Domestic pharmaceutical companies can substitute a huge chunk of medicine imports, provided the government brings a policy that is pharmaceutical industry-friendly and helps them run at full capacity.
"Domestic pharmaceutical companies have been operating at half their capacity," said managing director of Deurali-Janta Pharmaceuticals and vice president of Confederation of Nepalese Industries Hari Bhakta Sharma, here, today.
With regular power supply and policy back-up, the domestic pharma industry can substitute about 80 per cent of the total market demand, he said, adding that Deurali-Janta has been operating at 10 per cent to 62 per cent of its capacity. If we could operate at full capacity, we could supply around 20 per cent of the domestic demand.
"The domestic market has estimated annual sales of medicines of around Rs 16.70 billion, of which domestic pharma companies have been contributing only around Rs 6.85 billion," Sharma added.
According to the central bank's figures, the country has imported medicines worth Rs 10.87 billion from India and Rs 2.22 billion worth medicines from third countries, making it a total of Rs 13.09 billion worth of imports by mid-May.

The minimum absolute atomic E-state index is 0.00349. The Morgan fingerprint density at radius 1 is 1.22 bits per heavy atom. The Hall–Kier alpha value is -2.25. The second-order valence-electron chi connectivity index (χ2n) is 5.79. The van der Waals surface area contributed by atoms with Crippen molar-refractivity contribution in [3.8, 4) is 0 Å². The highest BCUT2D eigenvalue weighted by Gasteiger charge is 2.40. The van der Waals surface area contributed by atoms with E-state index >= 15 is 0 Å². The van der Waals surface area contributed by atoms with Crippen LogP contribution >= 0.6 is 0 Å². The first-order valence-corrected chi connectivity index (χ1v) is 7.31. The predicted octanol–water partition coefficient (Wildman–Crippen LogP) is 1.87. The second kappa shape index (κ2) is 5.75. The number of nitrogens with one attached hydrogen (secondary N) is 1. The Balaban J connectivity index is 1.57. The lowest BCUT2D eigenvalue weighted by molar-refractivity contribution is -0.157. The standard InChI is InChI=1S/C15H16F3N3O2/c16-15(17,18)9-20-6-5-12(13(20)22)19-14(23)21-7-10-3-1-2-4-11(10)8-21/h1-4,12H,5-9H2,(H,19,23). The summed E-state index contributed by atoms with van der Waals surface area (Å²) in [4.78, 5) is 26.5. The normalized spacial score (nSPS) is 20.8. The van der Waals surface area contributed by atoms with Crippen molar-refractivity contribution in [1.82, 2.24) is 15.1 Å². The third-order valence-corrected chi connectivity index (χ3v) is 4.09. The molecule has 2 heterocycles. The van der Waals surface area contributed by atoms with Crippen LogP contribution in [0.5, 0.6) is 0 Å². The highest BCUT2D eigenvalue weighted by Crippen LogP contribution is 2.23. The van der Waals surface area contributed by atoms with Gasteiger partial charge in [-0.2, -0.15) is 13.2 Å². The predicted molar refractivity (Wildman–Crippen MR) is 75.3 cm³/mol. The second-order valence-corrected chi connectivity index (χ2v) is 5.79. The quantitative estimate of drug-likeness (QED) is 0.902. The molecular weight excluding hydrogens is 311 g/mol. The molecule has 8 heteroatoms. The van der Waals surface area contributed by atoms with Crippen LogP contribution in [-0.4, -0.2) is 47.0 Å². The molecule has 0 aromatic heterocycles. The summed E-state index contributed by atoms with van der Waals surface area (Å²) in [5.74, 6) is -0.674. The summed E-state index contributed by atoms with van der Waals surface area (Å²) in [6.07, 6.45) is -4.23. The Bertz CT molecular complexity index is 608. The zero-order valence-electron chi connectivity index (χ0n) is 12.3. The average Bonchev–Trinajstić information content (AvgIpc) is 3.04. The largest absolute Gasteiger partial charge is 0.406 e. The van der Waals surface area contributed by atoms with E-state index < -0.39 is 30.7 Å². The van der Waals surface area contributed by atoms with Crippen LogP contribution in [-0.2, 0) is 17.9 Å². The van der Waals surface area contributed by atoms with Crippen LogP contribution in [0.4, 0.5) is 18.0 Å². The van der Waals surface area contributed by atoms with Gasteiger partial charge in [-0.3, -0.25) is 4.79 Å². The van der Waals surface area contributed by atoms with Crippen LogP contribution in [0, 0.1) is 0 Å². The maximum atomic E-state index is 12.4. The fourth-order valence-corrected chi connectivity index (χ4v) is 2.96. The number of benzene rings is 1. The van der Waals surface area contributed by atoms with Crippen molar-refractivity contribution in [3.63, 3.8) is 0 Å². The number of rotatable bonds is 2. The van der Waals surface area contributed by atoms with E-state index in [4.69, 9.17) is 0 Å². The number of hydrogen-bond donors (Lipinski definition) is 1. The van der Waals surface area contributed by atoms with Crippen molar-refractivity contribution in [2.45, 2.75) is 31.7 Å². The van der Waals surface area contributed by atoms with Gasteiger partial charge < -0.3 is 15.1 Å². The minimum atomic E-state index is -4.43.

Likewise, the country has also exported Rs 485.2 million worth medicines (Ayurvedic) to India in the 10 months, against Rs 659.3 million in the same period of last fiscal year.
Domestic pharmaceutical companies are capable of exporting medicines as they have been producing global standard drugs, but lack of government attention has not only hurt the industry but also employment creation, said Sharma, adding that a single company like Deurali-Janta Pharmaceuticals has created employment for around 350 highly educated and technical manpower.
The country has some two dozen pharmaceutical companies in operation, said the managing director of Deurali-Janta Pharmaceuticals that today launched a primary care division 'Nirog' that has brought a range of anti-inflammatory, analgesic and musculoskeletal products in the market.